Abandoned City, 2014
Review by Kent Manthie
After listening to a New Yorker “podcast” of a piece in the latest issue by the great David Remnick, the next thing that popped up was a pleasant surprise: an album of “prepared” piano solo pieces by Hauschka, entitled Abandoned City. Both the title of the recording as well as the accompanying “cover” art were very apt, indeed, capturing the essence of the haunting, melancholy, sparseness of this album. Abandoned City is a concept album, of sorts, an album of solo “prepared” piano pieces that are each named for a particular ghost town in areas all over the world.
It begins with “Elizabeth Bay”, a ghost town, of which I found a couple of photos that capture the essence of the place. And no, we’re not talking about the tropical Galapagos Island resort town nor are we writing about the city in New South Wales, Australia. This Elizabeth Bay is in Namibia. No doubt, it must’ve once been a thriving mini-metropolis in the middle of Africa, teeming with life, back in the good ol’ days of colonialism. Now, independent, this is the price they were made to pay. The colonialists, who had no more need of the place, packed up and left or were “helped” to get out.
Other pieces include “Pripyat”, another ghost town, abandoned solely because of the Chernobyl nuclear disaster. It is in the northern part of Ukraine, in the Kiev region, on the Pripyat River, not far from the border of Belarus. If anyplace can be described as truly a “ghost town”, it’s the sad fate of Pripyat, a city in the Kiev region of northern Ukraine, not that far from the border with Belarus. Because of what happened at the horror of Chernobyl – the nuclear power plant that exploded and has rendered a large swath of land uninhabitable for reasons of health. I mean, who would want to live in a place that is a bubbling cauldron of radioactivity? This is not the story of some one-time boom town that had a thriving industry of some sort, be it mining, manufacturing, tourism or even a combination of those things and then suddenly, one day the bottom falls out of the market for that commodity or the town company decides it can’t abide the restrictive facets of the rulers of the country, so they get out while they still can and re-locate elsewhere, taking everything with them and leaving the once thriving boomtown a desolate desert. No, this is not like that at all – Pripyat, on the banks of the Pripyat River in Northern Ukraine, was wiped out by a terrible accident that killed many Russians, mutilated many others, made innumerable sick and even 10-20 years after the initial incident, there are still, of course, people, now feeling the effects: radiation sickness, cancers that have quietly spread throughout the human body and consumed the bodies of untold millions. This is a terrible, sad chapter in the history of peaceful nuclear power. I’ve collected a few pictures of some of these places and I found two particularly poignant photos of abandoned buildings in Pripyat. Pictures that could easily have been taken at dozens and dozens of the affected sites around Chernobyl.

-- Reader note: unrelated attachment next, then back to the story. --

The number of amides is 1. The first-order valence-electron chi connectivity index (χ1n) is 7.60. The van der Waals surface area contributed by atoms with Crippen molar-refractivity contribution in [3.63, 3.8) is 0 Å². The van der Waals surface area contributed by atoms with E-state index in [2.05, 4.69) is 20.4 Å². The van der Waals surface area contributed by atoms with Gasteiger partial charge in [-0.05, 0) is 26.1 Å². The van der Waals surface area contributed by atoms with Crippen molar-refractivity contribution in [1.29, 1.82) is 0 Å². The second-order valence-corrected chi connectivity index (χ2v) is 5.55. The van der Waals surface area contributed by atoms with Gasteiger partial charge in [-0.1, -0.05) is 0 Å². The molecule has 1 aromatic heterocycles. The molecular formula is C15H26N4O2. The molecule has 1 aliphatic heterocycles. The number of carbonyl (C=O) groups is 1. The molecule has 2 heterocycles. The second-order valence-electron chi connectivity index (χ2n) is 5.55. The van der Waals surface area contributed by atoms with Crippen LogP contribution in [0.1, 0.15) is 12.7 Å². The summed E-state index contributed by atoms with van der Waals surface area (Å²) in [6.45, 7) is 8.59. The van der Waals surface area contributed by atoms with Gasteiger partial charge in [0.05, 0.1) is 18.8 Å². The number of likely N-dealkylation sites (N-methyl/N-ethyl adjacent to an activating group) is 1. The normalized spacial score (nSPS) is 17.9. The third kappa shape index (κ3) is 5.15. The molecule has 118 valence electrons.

Another abandoned city that is put to music by Hauschka is Agdam in Azerbaijan, one of the many former SSRs (Soviet Socialist Republics, which made up the full USSR) which, after the Hammer & Sickle came down and the Warsaw Pact countries all overthrew their puppet governments, my favorite “people’s coup” being Romania, where the vicious, vile dictator, Nicolae Ceausescu, along with his wife, were both dragged from their “presidential palace”, or whatever it was called, both shot in the head (multiple times? I wouldn’t doubt it with the anger of these long-oppressed people) and then, Mussolini-style, strung up in the main town square of Bucharest, the capital. After places like Poland, Czechoslovakia (which soon split apart and became proper independent states – The Czech Republic which is a thriving country and the other, Slovakia, a place that, unfortunately isn’t doing as well), of course, East Germany was eventually absorbed by the bigger and much more prosperous West Germany under the 1990 reunification. Following the successes of these Eastern European countries, the various and little known, to the West, former parts of the Russian and Soviet Empire decided that they too wanted their independence, so during the 90s you saw the emergence of such nations as Turkmenistan, Georgia, Kyrgyzstan and Azerbaijan to name a few.